MIDL Mindfulness meditation is unique as it is not defined by its meditation object but rather in the Mindfulness of the awareness of an experience and the relationship present.
When practicing MIDL we should be careful not regard the mind as a something that moves around, this is an illusion that arises through observing attention. Rather we should regard the mind as a flow of experiences and qualities arising within the field of awareness.
Mind itself is experienced as two parts, awareness and the experience held within the awareness. During MIDL Mindfulness meditation it is important for the meditator to learn to distinguish between the two.
MIDL Mindfulness training is designed to do just this, by observing attention move and the experiences at the centre of our awareness change, the separation between the experience that is known and the knowing of it becomes clear and obvious.
Awareness moves between the experience that arises within four groups of experience giving rise to the world that we live in. These groups of experience are closely related to the Four Foundations of Mindfulness laid out by the Buddha in the Satipatthana Sutta - the basis for Mindfulness meditation.
Breaking the experienced world up into four groups of experience is an essential part of MIDL Mindfulness meditation. It is only when we learn how to separate experience that we can start to notice how these different groups interact and influence each other as well as how the clarity and arising of awareness is influenced by these changes.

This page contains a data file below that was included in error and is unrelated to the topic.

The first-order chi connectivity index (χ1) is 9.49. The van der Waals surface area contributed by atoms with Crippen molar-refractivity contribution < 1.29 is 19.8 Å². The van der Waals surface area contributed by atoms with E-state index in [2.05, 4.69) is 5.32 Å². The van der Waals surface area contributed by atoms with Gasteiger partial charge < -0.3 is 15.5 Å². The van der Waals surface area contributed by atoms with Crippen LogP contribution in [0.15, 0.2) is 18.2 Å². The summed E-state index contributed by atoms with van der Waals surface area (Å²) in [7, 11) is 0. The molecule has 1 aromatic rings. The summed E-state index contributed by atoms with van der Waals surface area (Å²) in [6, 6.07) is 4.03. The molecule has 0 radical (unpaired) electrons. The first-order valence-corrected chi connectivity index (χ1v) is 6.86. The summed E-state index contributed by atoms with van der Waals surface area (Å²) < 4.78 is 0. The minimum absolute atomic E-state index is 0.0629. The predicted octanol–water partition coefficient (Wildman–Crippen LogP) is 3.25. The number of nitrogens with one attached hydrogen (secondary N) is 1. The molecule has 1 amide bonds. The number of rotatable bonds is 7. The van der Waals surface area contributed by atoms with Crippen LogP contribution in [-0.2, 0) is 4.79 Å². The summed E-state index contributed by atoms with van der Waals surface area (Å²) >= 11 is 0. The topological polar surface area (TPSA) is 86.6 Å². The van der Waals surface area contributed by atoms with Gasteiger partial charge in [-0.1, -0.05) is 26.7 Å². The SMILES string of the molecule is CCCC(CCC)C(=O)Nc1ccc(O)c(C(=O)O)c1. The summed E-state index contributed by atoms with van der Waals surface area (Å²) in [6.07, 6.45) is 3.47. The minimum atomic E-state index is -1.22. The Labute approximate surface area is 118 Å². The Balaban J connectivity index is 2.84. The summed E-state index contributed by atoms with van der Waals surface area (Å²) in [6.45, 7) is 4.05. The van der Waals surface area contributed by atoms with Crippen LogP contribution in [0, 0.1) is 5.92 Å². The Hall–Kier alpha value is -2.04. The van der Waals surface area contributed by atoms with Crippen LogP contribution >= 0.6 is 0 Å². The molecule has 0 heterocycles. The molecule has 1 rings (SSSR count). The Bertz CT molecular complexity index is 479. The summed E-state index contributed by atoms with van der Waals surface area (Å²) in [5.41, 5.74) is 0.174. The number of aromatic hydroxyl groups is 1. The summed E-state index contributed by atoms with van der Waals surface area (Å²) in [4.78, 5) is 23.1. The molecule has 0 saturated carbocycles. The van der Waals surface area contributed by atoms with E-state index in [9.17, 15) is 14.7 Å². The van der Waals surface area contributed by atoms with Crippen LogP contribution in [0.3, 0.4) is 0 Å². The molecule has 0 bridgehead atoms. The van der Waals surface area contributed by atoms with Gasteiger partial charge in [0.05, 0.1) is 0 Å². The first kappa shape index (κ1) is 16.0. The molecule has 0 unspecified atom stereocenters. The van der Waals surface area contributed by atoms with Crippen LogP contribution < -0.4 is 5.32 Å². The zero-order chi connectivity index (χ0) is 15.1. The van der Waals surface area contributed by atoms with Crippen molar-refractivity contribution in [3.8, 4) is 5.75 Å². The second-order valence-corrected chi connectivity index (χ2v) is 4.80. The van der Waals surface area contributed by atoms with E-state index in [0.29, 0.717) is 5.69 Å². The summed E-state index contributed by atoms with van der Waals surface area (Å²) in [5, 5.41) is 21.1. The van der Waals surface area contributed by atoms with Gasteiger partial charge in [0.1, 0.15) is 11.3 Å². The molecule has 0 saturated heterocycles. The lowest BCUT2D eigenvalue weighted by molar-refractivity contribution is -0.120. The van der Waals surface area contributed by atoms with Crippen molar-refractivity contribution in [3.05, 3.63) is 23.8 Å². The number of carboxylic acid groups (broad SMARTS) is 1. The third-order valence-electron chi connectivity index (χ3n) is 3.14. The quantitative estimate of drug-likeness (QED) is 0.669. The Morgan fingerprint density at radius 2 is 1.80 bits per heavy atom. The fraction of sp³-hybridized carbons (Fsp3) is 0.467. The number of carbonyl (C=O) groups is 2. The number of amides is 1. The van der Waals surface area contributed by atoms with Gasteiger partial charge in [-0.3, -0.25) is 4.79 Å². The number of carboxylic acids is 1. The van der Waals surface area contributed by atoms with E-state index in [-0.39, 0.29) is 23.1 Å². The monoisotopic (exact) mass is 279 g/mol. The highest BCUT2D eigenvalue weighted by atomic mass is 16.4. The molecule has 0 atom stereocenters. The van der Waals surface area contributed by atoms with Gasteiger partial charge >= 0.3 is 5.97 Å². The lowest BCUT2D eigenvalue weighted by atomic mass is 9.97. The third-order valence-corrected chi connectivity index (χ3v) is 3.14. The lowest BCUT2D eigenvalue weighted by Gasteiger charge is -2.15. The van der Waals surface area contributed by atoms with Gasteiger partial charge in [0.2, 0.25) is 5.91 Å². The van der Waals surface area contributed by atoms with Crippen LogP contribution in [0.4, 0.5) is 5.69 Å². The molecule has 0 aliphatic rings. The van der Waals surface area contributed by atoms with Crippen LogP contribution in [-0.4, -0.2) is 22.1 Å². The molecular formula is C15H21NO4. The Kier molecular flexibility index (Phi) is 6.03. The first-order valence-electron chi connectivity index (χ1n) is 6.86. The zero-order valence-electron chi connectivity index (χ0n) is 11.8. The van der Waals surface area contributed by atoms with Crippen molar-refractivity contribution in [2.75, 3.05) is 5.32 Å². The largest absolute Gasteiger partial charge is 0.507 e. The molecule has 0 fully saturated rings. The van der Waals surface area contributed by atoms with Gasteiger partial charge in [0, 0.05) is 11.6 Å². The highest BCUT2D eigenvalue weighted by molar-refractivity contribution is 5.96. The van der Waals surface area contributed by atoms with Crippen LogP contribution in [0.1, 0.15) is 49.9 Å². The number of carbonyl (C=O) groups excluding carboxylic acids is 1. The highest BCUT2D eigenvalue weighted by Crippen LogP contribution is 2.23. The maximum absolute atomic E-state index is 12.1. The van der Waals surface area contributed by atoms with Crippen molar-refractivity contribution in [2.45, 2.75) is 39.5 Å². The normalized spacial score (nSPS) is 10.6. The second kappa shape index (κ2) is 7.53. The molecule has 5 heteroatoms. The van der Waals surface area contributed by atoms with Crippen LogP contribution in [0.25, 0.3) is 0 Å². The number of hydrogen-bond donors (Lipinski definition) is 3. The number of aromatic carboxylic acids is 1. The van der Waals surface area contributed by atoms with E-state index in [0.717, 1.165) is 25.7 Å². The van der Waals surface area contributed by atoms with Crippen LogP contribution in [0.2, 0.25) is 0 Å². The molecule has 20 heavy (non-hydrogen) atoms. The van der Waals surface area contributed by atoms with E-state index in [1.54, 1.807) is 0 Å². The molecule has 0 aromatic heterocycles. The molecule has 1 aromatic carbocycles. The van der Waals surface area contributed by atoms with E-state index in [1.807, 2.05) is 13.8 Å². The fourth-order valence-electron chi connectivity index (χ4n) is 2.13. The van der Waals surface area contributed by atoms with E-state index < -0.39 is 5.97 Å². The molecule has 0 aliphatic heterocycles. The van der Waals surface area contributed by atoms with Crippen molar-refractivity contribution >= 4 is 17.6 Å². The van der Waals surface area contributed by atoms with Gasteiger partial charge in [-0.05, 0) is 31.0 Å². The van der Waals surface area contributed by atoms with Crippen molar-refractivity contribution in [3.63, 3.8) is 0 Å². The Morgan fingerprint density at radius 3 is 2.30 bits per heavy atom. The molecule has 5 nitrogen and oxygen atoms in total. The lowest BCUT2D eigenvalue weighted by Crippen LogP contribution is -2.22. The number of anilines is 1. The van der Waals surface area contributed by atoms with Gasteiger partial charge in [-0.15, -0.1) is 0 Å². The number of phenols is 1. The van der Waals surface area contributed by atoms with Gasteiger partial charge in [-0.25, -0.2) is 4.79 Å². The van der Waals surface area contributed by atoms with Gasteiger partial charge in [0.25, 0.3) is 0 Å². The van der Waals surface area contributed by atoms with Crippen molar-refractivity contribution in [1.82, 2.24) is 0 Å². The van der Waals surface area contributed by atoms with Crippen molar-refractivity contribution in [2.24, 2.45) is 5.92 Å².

Groups 1, 3 & 4 interact together with group 3 as the point of contact between them. When this contact is made group 2 arises and permeates the experience conditioning us to react / move.
The body group consists of the sensations that we experience within our body as a range of:
a) Earth Element: Soft to hard.
b) Fire Element: Cool to hot.
c) Water Element: Dry to wet, sticky.
d) Wind Element: Movement, change.
The feeling tone group is the ‘flavour’ of pleasant or unpleasant that permeates the other three groups. This is the aspect that compels us to ‘react / move’.
a) Pleasant Feeling tone.
b) Neutral Feeling tone.
c) Unpleasant Feeling tone
The mind group covers all states of mind, mental qualities, judgements and awareness itself.
a) Consciousness / Awareness.
d) Positive Mental Qualities.
e) Negative Mental Qualities.
f) States of Mind.
h) Judgements – Likes / Dislikes
The five sense door group covers how we listen to the world through our senses.
a) Sight: (eye) the door sensitive to light.
b) Sound: (ear) the door sensitive to sound.
c) Smell: (nose) the door sensitive to smell.
d) Taste: (tongue) the door sensitive to taste.
e) Touch: (body) the door sensitive to touch
During seated Mindfulness meditation these Four Groups of Experience become the foundation within which understanding is cultivated and Wisdom arises. It is within our relationship to the awareness of these Four Groups of Experience that we are either bound and suffer or experience freedom through non-attachment.
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This article was written by Stephen Procter, Meditation Instructor from Meditation in The Shire, Kirrawee NSW, Australia. If you wish to post this article on another website or in a publication please respect the author and reference / link back to this website, thank you